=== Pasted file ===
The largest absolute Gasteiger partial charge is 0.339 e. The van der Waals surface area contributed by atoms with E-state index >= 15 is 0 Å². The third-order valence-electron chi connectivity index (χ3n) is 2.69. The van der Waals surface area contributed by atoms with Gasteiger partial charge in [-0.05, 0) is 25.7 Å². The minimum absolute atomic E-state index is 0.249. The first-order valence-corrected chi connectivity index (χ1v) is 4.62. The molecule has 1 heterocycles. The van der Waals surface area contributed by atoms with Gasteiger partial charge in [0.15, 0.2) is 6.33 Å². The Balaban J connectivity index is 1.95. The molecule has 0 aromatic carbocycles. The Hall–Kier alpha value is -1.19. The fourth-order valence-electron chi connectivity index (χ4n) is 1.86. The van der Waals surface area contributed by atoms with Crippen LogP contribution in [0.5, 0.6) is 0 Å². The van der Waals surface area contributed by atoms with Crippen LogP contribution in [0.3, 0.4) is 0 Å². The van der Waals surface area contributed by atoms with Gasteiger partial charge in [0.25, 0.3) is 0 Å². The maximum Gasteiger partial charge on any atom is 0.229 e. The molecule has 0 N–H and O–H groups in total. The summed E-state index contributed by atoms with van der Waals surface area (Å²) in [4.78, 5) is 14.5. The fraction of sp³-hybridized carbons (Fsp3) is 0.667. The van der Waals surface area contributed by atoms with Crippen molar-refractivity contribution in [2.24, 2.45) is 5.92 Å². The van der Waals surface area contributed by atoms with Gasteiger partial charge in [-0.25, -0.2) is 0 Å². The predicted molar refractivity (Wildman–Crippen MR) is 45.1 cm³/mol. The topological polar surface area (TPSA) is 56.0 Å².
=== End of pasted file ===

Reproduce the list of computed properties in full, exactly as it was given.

The largest absolute Gasteiger partial charge is 0.339 e. The van der Waals surface area contributed by atoms with E-state index >= 15 is 0 Å². The third-order valence-electron chi connectivity index (χ3n) is 2.69. The van der Waals surface area contributed by atoms with Gasteiger partial charge in [-0.05, 0) is 25.7 Å². The minimum absolute atomic E-state index is 0.249. The first-order valence-corrected chi connectivity index (χ1v) is 4.62. The molecule has 1 heterocycles. The van der Waals surface area contributed by atoms with Gasteiger partial charge in [0.15, 0.2) is 6.33 Å². The Balaban J connectivity index is 1.95. The molecule has 0 aromatic carbocycles. The Hall–Kier alpha value is -1.19. The fourth-order valence-electron chi connectivity index (χ4n) is 1.86. The van der Waals surface area contributed by atoms with Crippen LogP contribution in [0.5, 0.6) is 0 Å². The van der Waals surface area contributed by atoms with Crippen LogP contribution in [0.3, 0.4) is 0 Å². The van der Waals surface area contributed by atoms with Gasteiger partial charge in [0.25, 0.3) is 0 Å². The maximum Gasteiger partial charge on any atom is 0.229 e. The molecule has 0 N–H and O–H groups in total. The summed E-state index contributed by atoms with van der Waals surface area (Å²) in [4.78, 5) is 14.5. The fraction of sp³-hybridized carbons (Fsp3) is 0.667. The van der Waals surface area contributed by atoms with Crippen molar-refractivity contribution in [2.24, 2.45) is 5.92 Å². The van der Waals surface area contributed by atoms with Gasteiger partial charge in [-0.25, -0.2) is 0 Å². The predicted molar refractivity (Wildman–Crippen MR) is 45.1 cm³/mol. The topological polar surface area (TPSA) is 56.0 Å².